Missouri becomes latest state to BAN child sex changes, biological men competing in women's sports

The bill bans trans-identified minors from having access to puberty blockers, hormones, and sex change surgery.

Katie Daviscourt Seattle WA
The state of Missouri passed two bills on Wednesday which ban child sex changes and biological men competing in women's sports, making it the 16th state to enact laws that safeguard women and children.

One bill passed by the Missouri Republican-controlled House bans trans-identified minors from having access to puberty blockers, hormones, and sex change surgery. The bill also blocks prisoners and inmates from receiving surgical sex changes, and also prevents Medicaid from covering the cost of these gender-affirming surgeries in the entire state, ABC reports.

Another bill that was passed prevents biological male student-athletes from competing in girls' and women's sports, a law that will be enforced in both public and private schools from kindergarten to university. If schools allow trans-identified athletes to compete against the opposite sex, the school will lose federal funding.

The bills, which will expire in 2027 following an agreement made between Senate Republicans and Democrats, will now make their way to Republican Gov. Mike Parson's desk, who is expected to sign.

The law will take effect on Aug. 28.

The ACLU of Missouri slammed the passed legislation and said the two bills are a "weaponization of the government."

However, Republican Rep. Brad Hudson said on the House floor on Wednesday, "When you have kids being surgically and or chemically altered for life for no good reason, yes, it's time for the government to get involved."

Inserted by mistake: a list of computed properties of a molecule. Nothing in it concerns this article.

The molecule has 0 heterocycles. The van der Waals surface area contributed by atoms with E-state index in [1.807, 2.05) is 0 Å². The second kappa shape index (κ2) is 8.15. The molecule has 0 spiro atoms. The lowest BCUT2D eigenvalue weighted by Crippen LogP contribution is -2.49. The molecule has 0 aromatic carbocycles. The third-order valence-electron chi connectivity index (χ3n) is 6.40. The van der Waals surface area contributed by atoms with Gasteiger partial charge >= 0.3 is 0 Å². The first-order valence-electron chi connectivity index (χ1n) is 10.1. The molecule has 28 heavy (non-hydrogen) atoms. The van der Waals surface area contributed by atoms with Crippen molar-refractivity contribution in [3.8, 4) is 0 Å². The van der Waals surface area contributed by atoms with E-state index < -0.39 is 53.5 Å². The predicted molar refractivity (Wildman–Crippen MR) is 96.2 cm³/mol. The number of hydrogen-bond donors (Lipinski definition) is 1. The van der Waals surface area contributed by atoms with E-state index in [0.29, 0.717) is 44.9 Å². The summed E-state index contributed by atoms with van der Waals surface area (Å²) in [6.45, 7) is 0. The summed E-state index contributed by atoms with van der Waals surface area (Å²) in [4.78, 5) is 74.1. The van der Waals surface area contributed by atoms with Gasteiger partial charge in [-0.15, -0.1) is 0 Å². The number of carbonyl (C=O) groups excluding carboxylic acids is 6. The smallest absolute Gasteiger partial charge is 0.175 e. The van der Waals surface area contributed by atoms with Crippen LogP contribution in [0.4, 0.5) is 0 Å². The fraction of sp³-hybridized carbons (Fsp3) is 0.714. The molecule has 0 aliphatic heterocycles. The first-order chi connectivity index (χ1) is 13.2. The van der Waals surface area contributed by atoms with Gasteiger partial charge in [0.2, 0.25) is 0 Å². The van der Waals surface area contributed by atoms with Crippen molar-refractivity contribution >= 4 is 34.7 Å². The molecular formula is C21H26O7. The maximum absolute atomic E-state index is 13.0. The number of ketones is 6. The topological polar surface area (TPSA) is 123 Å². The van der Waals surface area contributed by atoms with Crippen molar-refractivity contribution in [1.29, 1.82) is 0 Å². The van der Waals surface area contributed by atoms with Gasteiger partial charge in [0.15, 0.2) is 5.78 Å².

According to ABC News, Kansas City Council members convened during a meeting on Wednesday and proposed a resolution that will make Kansas City a "sanctuary city" for people both seeking or providing gender-affirming care.

The proposed resolution says the city wouldn't enforce laws that prevent people from that wish to seek, provide, or help someone wanting gender-affirming care. There would be no prosecution or fines for any person or organization, the outlet reports.

"It would minimize the legal violence toward trans people in accessing gender-affirming care," a trans-identified resident named Merrique Jenso told the council committee.

More than twenty bills aimed at criminalizing child sex changes were introduced at the beginning of the 2023 state legislative sessions. Republican state lawmakers are seeking to ban so-called gender-affirming care for youth due to the lack of quality evidence to support it, the invasive and irreversible nature of the interventions, and the rising rates of detransition and regret. During this year's legislative session, so far 16 states have enacted laws that ban gender-affirming care for minors.


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